Army ROTC invites cadets to bring buddy to physical training

0
877
Print Article
Joe Donoghue, sophomore cadet and the Battalion’s guidon bearer, holds up guidon during formation. Photo by Marley Capper.

In efforts to create a bigger presence on campus, TCU’s Army ROTC program allowed cadets to bring a buddy to their Thursday morning physical training.

Asia Smith, senior Cadet Captain and future operations assistant, came up with the idea to allow students who are not in ROTC to experience a morning physical training.

“A lot of my non-ROTC friends ask what it’s like to be a cadet, so I thought it’d be a fun way to give them insight,” Smith said.

Skylar Black, a senior cadet and public affairs officer, said that students seemed to be intimidated by ROTC members, which is why the program wanted to host an event to break the stigma.

Cadets and their friends show up early in the morning for physical training. Photo by Marley Capper.

Heidi Lemelin, a sophomore communication and educational studies double major, said she has a lot of ROTC friends and wondered how the program prepared them for the army.

The morning consisted of three laps around the field inside the track, eight rounds of 20 ranger-partner pushups, 40 meters of walking lunges and air squats followed by another three laps around the field.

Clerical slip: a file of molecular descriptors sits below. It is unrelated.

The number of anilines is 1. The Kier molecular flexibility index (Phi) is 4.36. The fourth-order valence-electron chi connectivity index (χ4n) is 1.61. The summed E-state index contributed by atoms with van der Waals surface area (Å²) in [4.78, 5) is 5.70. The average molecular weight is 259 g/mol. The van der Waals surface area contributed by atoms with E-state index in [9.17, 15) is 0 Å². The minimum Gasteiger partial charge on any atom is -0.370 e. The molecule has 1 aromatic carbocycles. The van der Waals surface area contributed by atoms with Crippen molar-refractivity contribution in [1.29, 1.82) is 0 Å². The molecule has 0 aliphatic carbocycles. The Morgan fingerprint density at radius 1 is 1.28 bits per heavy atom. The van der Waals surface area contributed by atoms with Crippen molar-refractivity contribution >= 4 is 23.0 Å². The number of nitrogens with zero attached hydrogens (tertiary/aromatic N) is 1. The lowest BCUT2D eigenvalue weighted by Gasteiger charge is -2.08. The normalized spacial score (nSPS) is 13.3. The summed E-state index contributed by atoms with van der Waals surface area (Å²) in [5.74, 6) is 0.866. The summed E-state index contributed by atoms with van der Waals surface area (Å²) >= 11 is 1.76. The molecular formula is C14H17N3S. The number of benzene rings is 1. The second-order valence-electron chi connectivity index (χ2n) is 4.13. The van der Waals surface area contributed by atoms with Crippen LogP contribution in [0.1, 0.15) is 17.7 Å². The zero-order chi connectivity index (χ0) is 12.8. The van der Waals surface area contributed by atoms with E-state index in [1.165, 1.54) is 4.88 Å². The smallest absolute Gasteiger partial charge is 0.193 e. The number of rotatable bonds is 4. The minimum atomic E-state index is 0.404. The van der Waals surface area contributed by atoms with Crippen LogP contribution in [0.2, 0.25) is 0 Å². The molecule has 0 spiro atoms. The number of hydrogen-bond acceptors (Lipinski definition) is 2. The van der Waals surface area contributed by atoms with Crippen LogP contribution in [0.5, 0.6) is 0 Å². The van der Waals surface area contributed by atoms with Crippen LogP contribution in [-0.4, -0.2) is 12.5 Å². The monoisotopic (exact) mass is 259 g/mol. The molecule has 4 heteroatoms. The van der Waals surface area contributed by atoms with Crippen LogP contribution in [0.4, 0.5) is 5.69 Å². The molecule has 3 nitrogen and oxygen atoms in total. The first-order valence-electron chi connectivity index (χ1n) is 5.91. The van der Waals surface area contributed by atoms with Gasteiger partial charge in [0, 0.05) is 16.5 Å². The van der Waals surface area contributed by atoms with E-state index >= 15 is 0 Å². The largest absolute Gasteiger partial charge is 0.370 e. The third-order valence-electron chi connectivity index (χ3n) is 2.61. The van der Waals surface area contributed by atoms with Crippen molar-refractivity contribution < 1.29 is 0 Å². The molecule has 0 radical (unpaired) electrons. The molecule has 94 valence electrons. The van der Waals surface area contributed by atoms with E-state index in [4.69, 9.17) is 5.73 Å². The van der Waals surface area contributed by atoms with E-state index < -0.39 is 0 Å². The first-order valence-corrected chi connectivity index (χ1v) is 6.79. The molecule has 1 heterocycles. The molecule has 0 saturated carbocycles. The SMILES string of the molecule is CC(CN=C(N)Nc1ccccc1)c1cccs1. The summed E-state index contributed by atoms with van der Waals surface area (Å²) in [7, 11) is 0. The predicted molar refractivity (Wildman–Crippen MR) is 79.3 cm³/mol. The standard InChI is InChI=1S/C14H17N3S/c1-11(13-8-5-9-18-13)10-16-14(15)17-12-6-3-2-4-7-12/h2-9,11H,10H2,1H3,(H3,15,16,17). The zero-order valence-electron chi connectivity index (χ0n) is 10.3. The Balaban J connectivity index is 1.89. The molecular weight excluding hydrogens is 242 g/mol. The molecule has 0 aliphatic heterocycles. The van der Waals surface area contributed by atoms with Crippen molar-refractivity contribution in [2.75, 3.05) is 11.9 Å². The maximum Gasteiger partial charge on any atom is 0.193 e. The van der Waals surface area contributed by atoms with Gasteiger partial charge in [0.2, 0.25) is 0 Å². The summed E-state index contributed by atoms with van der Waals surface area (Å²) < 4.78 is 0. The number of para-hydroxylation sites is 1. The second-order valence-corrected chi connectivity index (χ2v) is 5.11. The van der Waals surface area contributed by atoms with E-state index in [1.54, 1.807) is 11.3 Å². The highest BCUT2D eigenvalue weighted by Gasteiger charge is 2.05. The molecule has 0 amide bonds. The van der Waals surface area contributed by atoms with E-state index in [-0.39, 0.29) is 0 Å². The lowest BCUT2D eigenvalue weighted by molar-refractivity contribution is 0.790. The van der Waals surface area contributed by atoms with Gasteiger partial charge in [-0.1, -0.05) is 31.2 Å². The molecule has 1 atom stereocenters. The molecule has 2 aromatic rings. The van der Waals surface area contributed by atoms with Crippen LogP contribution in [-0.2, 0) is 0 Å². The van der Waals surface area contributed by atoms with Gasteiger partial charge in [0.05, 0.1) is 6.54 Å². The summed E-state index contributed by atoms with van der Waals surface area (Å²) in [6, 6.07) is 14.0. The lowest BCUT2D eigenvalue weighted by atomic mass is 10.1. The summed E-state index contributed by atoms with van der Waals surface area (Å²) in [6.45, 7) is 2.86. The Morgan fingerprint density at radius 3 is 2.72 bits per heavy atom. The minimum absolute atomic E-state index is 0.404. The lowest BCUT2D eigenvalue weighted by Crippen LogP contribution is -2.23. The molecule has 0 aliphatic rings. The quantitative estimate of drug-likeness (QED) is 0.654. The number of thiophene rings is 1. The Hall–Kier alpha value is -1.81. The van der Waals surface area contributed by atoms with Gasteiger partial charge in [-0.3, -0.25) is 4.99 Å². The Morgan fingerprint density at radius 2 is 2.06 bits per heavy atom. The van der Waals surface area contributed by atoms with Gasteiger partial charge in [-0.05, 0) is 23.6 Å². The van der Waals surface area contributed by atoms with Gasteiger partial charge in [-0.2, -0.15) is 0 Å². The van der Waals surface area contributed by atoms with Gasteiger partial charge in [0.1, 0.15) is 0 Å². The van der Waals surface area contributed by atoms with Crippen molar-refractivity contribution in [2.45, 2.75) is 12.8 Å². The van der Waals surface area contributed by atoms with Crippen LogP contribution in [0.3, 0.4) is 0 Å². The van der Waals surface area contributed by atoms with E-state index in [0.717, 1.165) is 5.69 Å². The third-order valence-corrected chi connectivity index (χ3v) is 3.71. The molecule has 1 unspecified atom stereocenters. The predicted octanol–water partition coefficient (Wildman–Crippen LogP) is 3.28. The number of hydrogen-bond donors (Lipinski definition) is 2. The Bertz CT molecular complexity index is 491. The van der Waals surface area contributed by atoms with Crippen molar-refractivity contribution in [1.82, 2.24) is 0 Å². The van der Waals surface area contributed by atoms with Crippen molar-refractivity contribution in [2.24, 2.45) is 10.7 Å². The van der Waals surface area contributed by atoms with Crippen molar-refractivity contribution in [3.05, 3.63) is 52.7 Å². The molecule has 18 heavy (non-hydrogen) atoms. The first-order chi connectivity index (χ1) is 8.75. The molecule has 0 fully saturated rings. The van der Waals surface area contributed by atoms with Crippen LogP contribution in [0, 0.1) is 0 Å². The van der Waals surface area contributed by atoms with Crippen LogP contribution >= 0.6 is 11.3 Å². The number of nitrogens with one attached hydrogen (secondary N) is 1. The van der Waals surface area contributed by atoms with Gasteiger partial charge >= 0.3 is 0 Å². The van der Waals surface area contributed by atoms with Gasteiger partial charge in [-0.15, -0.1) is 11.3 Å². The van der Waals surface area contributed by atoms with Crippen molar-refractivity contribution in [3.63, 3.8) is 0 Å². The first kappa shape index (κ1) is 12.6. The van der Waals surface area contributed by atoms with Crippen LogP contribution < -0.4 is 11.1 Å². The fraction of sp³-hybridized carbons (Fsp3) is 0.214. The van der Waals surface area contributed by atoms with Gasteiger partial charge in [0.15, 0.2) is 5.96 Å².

“I liked the range of workouts we went through because it worked out different muscles and parts of our body,” Lemelin said.

Lemelin said that despite the intensity of the workout, she was able to keep up and enjoyed it.

“It was a cool atmosphere to be a part of because even though they were waking up early, they enjoyed it because they were all doing it together,” Lemelin said.

Ryan Kaylor, a junior cadet, said seeing the ROTC members push themselves is what he thinks motivated the buddies to keep up and do well.  

Ryan Kaylor, junior cadet (back), performs ranger partner push ups with Jack Dinnie, Second Platoon Sergeant (front). Photo by Marley Capper.

TCU’s ROTC program currently has 96 cadets enrolled in the program, 82 of which are on a contract and/or scholarships. Eighty of those on contract or scholarship have full scholarships and nine cadets have pending scholarships for the fall of 2019.